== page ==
The Pediatric Outcome Data Collection Instrument (PODCI), also known as the AAOS/POSNA Outcomes Instrument [11, 12] is one such tool developed in 1994 to assess function, happiness, and pain in children with musculoskeletal disorders . The questionnaire was mutually developed by the American Academy of Orthopaedic surgeons, the Pediatric Orthopaedic Society of North America, the American Academy of Pediatrics, and Shriner’s Hospitals to provide a standard assessment of pediatric orthopedic patients . The six parameters of the PODCI include upper extremity function, transfers and basic mobility, sports/physical function, pain/comfort, happiness, and global functioning. Four of these six parameters are functional parameters. For patients ages 2-10, the survey was designed to be answered by the parents of these patients. The PODCI has been shown to be reliable, through various other studies, in evaluating aspects of function, happiness, and pain in children with orthopedic limitations [4, 11, 14, 15].
The purpose of the current study was to analyze and compare PODCI scores between OBPI patients who underwent triangle tilt surgery, and OBPI patients who have not undergone triangle tilt surgery. Further, we compared and analyzed the post-op PODCI scores in the later group of patients to their own pre-op PODCI scores to determine whether the operative procedure provided significant functional improvement to the patient.
OBPI patients between 2 and 10 years of age who came to our institute for routine office visits between May 2009 and October 2009 were considered to participate in the study. Among the patient group, the first 130 completed surveys, by the parent or guardian of patients who met the criteria below, were included in the study. If a patient had previously triangle tilt surgery, then the patient has to be at least 1 year post-operation to be included. The PODCI is divided into different age groups and is modified for each group. For patients 2-10 years of age, the PODCI was designed to be answered by the parent of the patient. The parents of the patients signed informed consent forms before participating in the study.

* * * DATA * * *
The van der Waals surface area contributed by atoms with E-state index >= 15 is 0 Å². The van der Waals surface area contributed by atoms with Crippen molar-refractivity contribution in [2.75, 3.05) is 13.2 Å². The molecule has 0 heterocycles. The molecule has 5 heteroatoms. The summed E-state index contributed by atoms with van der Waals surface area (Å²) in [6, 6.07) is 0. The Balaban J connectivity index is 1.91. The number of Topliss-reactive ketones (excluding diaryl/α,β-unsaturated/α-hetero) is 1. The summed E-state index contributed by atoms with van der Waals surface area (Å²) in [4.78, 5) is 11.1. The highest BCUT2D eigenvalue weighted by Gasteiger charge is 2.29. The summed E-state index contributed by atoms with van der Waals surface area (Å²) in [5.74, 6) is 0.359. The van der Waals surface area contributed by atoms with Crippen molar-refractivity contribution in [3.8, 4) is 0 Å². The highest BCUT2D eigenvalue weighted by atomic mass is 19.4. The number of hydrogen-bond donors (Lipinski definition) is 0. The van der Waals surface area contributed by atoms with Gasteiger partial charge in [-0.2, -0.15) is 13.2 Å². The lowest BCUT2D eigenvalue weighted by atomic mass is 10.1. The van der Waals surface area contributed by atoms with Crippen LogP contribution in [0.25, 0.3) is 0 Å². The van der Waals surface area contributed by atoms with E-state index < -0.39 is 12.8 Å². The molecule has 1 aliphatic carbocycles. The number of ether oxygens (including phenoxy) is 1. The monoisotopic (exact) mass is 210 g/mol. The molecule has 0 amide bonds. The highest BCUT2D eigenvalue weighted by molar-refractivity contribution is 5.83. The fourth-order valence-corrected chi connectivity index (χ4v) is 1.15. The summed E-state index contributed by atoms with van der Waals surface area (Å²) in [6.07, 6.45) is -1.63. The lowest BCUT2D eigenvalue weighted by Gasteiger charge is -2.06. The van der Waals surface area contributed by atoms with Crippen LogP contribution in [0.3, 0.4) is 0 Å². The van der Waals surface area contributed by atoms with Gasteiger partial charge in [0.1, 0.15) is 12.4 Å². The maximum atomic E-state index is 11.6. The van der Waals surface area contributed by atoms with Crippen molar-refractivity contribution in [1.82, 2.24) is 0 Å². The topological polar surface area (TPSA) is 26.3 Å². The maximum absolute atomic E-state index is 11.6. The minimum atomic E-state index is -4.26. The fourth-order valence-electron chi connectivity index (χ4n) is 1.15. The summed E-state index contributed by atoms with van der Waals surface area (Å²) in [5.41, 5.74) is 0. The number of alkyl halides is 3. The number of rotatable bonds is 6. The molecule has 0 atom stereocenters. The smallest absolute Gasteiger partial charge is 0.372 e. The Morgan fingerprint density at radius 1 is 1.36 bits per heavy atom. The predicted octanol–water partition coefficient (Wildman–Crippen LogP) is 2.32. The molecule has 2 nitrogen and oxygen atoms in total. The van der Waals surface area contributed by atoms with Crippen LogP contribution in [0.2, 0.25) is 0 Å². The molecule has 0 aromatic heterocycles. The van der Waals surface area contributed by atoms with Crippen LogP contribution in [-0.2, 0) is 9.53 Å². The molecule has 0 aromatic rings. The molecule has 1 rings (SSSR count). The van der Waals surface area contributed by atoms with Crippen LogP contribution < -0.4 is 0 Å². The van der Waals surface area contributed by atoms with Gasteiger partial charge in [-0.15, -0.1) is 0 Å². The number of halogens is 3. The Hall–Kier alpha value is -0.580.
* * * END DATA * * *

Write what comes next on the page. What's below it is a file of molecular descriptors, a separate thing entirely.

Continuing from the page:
The patient population consisted of sixty-two males and sixty-eight females. The study cohort was grouped as either non-triangle tilt patients (patients who have not undergone triangle tilt surgery, group 2: N=67, mean age=5.03 years) or triangle tilt patients (patients who underwent surgery, group 1: N=63, mean age=6.08). The non-triangle tilt group consisted of 49 Erb’s palsy and18 total palsy patients. The triangle tilt group was comprised of 48 Erb’s palsy and15 total palsy patients. The patients were matched for the severity of injuries between groups. In addition, we assessed the pre-op severity in these 2 groups by comparing their total Mallet scores (13.2 ± 2.1 in TT/ group 1; 13.8 ± 1.6 in non-TT/group 2). Among these non-TT patients, 23 underwent triangle tilt surgery later, and 14 patient’s parents completed 1 year follow-up survey questionnaire (Group 3). We collected and compared the PODCI scores before and after surgery in this group of patients. PODCI scores were rated on a scale of 0 to 100, with 100 as the highest level of function/satisfaction.
The triangle tilt procedure was developed by the surgeon and senior author (RKN) who has seen over 4000 OBPI patients and performed several successful operations. The operative technique involves a clavicle osteotomy at the junction between the middle and distal thirds of the clavicle, an osteotomy of the acromion at it’s intersection with the scapular spine, and an osteotomy of the scapula. The surgery is followed by immobilization of the shoulder in a splint for six weeks .
The mean PODCI scores for each of the six parameters were compared between the two patient groups (group 1 and 2) by the Mann-Whitney test using the Analyse it software (Leeds, United Kingdom) for Microsoft Excel 2003. A two-tailed p value of p<0.05 was considered significant. Paired student’s t test was used to compare the PODCI scores before and after triangle tilt surgery in group 3 patients.
The PODCI scores were collected for patients grouped as either triangle tilt patients (group 1) or non-triangle tilt patients (group 2) at the latest clinic visit. All patients had initially presented with severe deficits in shoulder function. The mean score for upper extremity function was 54.1 in non-triangle tilt patients, compared to a significantly higher (p< 0.05, Table 1) mean score of 73.2 in patients who underwent triangle tilt surgery. The mean mobility (77.6) and sports/physical scores (70.8) were also significantly higher in patients who have undergone the surgical procedure compared to the mean scores (50.7 and 54.8 respectively) of the non-triangle tilt patients. Although the mean scores for pain/comfort and happiness were higher in triangle tilt patients, they were not significantly different (p>0.05) from the non-triangle tilt cohort. Overall, the global functioning score was significantly higher (70.4, p<0.05) in triangle tilt patients compared to the patient population that have not undergone the surgery (Table 1). Further, we compared the PODCI scores before and after triangle tilt surgery in group 3 patients. PODCI scores were significantly higher after surgery in the parameters of upper extremity function (73.4, p <0.03), basic mobility (94.1, p<0.0002), pain/comfort (94.8, p <0.05), and global functioning (85.9, p<0.03), when compared to before triangle tilt surgery (Table 2).